British Columbia

B.C. welfare changes draw lukewarm support

B.C. Premier Christy Clark is drawing lukewarm praise from anti-poverty groups and the Opposition NDP for increasing assistance to poor families and British Columbians receiving disability payments.

NDP says Liberals reinstating benefits they took away in 2001

B.C. Premier Christy Clark is drawing lukewarm praise from anti-poverty groups and the Opposition New Democrats for increasing assistance to poor families and British Columbians receiving disability payments.

Clark said Monday her $5 million plan to supplement the incomes of vulnerable B.C. families and support the goals of disabled people looking for jobs is the first pillar in her Families First Agenda.

"We have a duty in this wealthy province to protect and care for B.C.'s most vulnerable citizens," said Clark at a news conference at the Neil Squire Society offices in Burnaby.

Clark will introduce welfare system changes later this year that provide extra money to needy families to get their children ready for school and she's allowing people who receive disability assistance to earn up to $800 per month without losing their benefits.

The program will give vulnerable families $100 for every child between five and 11 for school start-up costs and $175 for every child 12 and over, she said.

The assistance program would also include more and enhanced tax exemptions for families on welfare, a $200 monthly earnings exemption to welfare recipients eligible for work and improved access to dental care for children.

Reinstating previous benefits, NDP says

NDP social development critic Carole James said Clark's changes will help people, but she maintained that Clark is reinstating some benefits the Liberals dropped when first elected in 2001.

Clark increased the disabled exemption to $800 a month from $500 a month and reinstated the earnings exemption for welfare recipients, who are now entitled to earn $200 extra a month without penalty.

That leaves Saskatchewan now as the only province in Canada that does not include some form of earnings exemption for people on welfare.

James said Clark's move on the earnings exemption front is a "plus."

"It connects people to the workplace," she said. "We, certainly, in the Opposition have been calling for it for years."

James said she was disappointed the government didn't introduce a widespread poverty reduction strategy and was highly critical of Clark's plan to extend to five weeks from three weeks the work-search period for a potential welfare recipient.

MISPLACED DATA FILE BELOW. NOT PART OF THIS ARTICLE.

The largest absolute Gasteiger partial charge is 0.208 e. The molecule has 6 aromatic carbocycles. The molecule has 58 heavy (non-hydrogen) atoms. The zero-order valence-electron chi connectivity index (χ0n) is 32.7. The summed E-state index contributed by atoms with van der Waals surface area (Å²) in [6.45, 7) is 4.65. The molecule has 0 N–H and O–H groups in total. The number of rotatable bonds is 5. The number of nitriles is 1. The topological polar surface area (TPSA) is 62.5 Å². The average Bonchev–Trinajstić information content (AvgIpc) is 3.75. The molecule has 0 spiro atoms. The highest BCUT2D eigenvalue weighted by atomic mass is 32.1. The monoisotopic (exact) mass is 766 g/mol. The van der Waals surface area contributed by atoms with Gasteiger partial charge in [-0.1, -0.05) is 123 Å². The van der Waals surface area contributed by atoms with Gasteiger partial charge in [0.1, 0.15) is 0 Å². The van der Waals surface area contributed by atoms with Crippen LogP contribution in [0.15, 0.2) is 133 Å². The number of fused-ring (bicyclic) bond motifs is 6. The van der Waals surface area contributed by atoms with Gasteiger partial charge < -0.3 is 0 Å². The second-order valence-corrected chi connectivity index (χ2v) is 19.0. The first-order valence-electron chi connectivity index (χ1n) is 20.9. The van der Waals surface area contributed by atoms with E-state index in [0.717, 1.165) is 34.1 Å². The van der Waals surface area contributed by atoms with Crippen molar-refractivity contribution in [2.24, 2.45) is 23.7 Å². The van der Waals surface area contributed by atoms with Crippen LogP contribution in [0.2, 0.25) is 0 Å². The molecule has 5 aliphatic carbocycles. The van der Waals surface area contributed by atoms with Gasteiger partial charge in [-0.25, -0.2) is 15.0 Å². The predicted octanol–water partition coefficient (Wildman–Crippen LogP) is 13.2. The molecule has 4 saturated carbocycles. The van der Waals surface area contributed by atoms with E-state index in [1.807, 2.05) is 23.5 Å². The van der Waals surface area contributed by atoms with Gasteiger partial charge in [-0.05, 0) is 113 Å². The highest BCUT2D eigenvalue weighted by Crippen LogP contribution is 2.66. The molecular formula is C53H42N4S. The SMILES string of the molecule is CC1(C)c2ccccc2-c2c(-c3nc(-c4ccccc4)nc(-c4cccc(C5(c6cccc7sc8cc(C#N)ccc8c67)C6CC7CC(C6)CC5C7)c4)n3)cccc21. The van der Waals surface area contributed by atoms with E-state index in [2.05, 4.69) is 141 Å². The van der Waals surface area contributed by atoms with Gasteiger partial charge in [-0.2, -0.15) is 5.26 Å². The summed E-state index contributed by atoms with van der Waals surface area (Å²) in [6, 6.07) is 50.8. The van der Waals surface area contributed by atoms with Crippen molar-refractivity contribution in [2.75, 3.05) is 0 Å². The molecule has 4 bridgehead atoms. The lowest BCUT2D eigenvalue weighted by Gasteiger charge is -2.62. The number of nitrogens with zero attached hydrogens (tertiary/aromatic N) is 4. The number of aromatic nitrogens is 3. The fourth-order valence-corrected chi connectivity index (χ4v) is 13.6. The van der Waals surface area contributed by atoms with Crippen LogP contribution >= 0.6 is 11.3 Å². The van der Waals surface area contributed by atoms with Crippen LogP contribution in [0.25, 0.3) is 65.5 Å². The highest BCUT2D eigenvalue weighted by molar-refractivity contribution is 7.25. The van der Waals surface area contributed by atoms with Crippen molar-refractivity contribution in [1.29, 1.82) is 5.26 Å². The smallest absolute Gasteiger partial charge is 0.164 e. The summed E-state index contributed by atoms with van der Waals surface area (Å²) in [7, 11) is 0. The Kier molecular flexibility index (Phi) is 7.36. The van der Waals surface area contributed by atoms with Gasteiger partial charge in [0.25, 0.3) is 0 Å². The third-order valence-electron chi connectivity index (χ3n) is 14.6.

James said people are usually financially desperate when they arrive at the welfare office, and to be told to look for a job for five weeks first doesn't make sense.

"It shows the premier doesn't understand how difficult it is for people at this time," she said. "I hate to think the premier is using this to score political points."

'Welcome news'

B.C. poverty reduction coalition spokeswoman Trish Garner said Clark's plan is welcome news, especially the return of earnings exemptions, but anti-poverty advocates were looking for an across-the-board increase in welfare rates.

"We're feeling pretty positive about the small changes they've made though, ultimately, of course, we would still like to see the end goal be raising the welfare rates to an adequate level," she said.

She said a recent study found that raising the welfare rates by $200 a month for single people, $300 per couple without children and $400 per family with children would cost about $383 million annually.

Currently, single people on welfare receive $610 a month, which is broken down to $375 for shelter and $235 for food.

Last January, NDP MLA Jagrup Brar tried to live on $610 for the month. He lost 26 pounds, ended up $7 in debt and was forced to sell his backpack to get enough money to take the SkyTrain back to his home in Surrey.

The Disability Without Poverty Network, a coalition of advocacy groups, also welcomed the government's changes, but said benefits the disabled receives should be raised to reflect the cost of living in the province.

"As other provinces across the country increase their disability benefit rates, B.C. is rapidly falling behind," said says Faith Bodnar, Executive Director of the BC Association for Community Living.

"People with disabilities are forced to choose between rent and food, the time for an increase in benefits is long overdue."